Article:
MARYSVILLE, Ohio – Honda Motor Co. is moving rapidly to meet up with electric-vehicle competitors in global markets, but the corporate’s top executive said combustion engines could last through 2040 and beyond.
Regarding the Japanese automaker’s accelerating transition to EVs, Chief Executive Toshihiro Mibe said, “I’ve been within the engine development business for greater than 30 years, so personally it’s somewhat threatening. But I even have to separate my very own feelings from what’s best for the business.”
That features the establishment next month of a standalone business unit to oversee development of Honda’s EV and battery business, which eventually could include an investment in charging stations, much like Tesla Inc.’s Supercharger network, Mibe said in Marysville, Ohio, on the hub of the corporate’s U.S. operations.
“The charging infrastructure is just not at a spot that it must be for our customers,” he said.
Mibe added that Honda is running feasibility studies on all the pieces from chargers and advanced batteries to aerial vehicles and rockets, in addition to latest low-carbon e-fuels that would help keep combustion engines around – in performance cars, big trucks and airplanes – for one more decade or two.
But Mibe added, “as we move toward carbon neutrality, we’re focused on electrification and fuel cells – those are the 2 core components of future mobility.”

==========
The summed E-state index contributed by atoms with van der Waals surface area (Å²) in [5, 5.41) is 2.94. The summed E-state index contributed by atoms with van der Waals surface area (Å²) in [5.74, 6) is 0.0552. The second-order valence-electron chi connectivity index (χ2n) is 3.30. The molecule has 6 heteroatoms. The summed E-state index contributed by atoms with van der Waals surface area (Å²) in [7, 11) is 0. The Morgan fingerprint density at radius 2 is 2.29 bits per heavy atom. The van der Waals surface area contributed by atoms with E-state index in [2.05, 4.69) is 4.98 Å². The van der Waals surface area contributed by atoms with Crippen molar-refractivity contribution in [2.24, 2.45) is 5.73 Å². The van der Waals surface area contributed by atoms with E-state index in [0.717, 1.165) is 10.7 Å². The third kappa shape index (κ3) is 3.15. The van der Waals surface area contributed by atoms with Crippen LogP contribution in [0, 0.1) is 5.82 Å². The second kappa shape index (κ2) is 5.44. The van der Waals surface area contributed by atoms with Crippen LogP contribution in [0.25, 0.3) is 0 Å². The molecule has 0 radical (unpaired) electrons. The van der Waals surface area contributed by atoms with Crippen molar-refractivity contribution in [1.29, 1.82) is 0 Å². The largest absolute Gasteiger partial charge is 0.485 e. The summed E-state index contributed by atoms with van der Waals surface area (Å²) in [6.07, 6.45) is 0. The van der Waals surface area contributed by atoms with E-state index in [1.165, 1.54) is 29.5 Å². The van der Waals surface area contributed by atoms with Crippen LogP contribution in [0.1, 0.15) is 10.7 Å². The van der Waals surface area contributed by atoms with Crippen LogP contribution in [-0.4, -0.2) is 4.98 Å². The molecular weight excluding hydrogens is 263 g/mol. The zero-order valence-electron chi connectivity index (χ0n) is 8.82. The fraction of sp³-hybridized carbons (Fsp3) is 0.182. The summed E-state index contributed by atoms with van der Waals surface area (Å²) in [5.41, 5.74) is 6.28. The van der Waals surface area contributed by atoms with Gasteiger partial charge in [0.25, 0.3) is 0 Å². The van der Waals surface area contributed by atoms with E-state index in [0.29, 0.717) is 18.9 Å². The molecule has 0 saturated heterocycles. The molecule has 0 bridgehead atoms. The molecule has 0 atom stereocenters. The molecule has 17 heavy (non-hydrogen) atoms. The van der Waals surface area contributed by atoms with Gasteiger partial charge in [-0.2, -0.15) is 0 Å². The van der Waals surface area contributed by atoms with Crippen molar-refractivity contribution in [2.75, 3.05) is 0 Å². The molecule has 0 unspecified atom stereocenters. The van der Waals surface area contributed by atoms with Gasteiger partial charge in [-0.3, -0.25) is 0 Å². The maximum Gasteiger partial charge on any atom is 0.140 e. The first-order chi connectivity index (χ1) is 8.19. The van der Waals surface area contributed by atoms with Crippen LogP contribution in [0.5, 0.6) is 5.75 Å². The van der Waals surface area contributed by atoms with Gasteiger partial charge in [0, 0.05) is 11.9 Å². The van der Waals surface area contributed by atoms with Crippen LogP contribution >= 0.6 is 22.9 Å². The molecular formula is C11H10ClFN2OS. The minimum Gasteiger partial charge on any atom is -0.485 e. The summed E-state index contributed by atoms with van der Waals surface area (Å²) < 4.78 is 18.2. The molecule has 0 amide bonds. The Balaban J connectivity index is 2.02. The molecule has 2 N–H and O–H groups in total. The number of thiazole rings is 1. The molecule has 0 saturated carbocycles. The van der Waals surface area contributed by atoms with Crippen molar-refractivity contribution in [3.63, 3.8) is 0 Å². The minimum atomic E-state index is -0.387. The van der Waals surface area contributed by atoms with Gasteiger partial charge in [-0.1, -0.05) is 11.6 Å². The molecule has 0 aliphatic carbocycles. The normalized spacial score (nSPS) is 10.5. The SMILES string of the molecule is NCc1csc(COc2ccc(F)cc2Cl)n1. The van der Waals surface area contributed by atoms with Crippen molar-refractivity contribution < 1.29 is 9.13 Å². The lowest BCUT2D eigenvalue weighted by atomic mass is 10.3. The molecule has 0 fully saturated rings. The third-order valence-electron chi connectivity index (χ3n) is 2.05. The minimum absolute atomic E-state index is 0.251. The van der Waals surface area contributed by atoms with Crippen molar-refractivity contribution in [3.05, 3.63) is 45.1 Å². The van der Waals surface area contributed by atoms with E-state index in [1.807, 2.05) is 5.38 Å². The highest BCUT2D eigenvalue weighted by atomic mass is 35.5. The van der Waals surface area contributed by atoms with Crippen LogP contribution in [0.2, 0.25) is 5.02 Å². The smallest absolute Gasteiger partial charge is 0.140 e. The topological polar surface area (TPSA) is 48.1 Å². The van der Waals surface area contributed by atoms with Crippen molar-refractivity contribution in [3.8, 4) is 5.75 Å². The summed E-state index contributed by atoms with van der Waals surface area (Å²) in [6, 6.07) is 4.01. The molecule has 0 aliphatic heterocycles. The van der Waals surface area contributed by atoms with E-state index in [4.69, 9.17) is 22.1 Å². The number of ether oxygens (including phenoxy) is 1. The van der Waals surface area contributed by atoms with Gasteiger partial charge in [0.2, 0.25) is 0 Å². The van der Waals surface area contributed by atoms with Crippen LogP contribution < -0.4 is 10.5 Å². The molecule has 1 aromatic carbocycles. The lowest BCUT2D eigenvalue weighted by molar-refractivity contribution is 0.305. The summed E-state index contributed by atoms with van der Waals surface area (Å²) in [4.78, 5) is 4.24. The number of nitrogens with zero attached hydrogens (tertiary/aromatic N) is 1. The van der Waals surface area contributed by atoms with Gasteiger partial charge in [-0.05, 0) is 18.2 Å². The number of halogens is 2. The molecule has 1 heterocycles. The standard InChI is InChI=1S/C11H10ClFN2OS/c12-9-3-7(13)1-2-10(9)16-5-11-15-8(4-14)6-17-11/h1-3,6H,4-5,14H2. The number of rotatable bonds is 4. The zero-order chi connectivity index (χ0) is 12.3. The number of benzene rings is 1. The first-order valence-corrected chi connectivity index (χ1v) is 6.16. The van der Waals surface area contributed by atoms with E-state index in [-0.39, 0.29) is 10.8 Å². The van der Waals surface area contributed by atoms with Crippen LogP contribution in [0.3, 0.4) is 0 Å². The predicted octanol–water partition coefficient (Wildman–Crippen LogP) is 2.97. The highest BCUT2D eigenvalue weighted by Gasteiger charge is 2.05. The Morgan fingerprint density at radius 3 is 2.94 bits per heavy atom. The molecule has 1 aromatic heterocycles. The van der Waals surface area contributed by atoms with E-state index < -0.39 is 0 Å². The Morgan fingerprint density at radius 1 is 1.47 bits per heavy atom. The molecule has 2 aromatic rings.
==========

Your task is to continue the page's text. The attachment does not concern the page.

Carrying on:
Honda has been slow to follow larger rivals, from Volkswagen to General Motors Co., in committing billions of dollars to developing and constructing EVs and batteries. Now it plans to speculate at the least $40 billion through 2030, with the goal of pushing hybrid and fully electric vehicles to 40 percent of its sales by decade’s end.
Those investments include a $3.5 billion three way partnership to construct batteries with LG Energy Solution in nearby Jeffersonville, Ohio, starting in 2025, to be used in Honda’s future EV factories in North America.
Before then, Honda in 2024 will get two latest electric crossovers, the Honda Prologue and the Acura ZDX, from GM’s Spring Hills factory in Tennessee.
Mibe confirmed that Honda is developing its own EV architectures, the primary of which is able to arrive within the U.S. in 2026, in addition to advanced batteries of its own design for a few of those future models.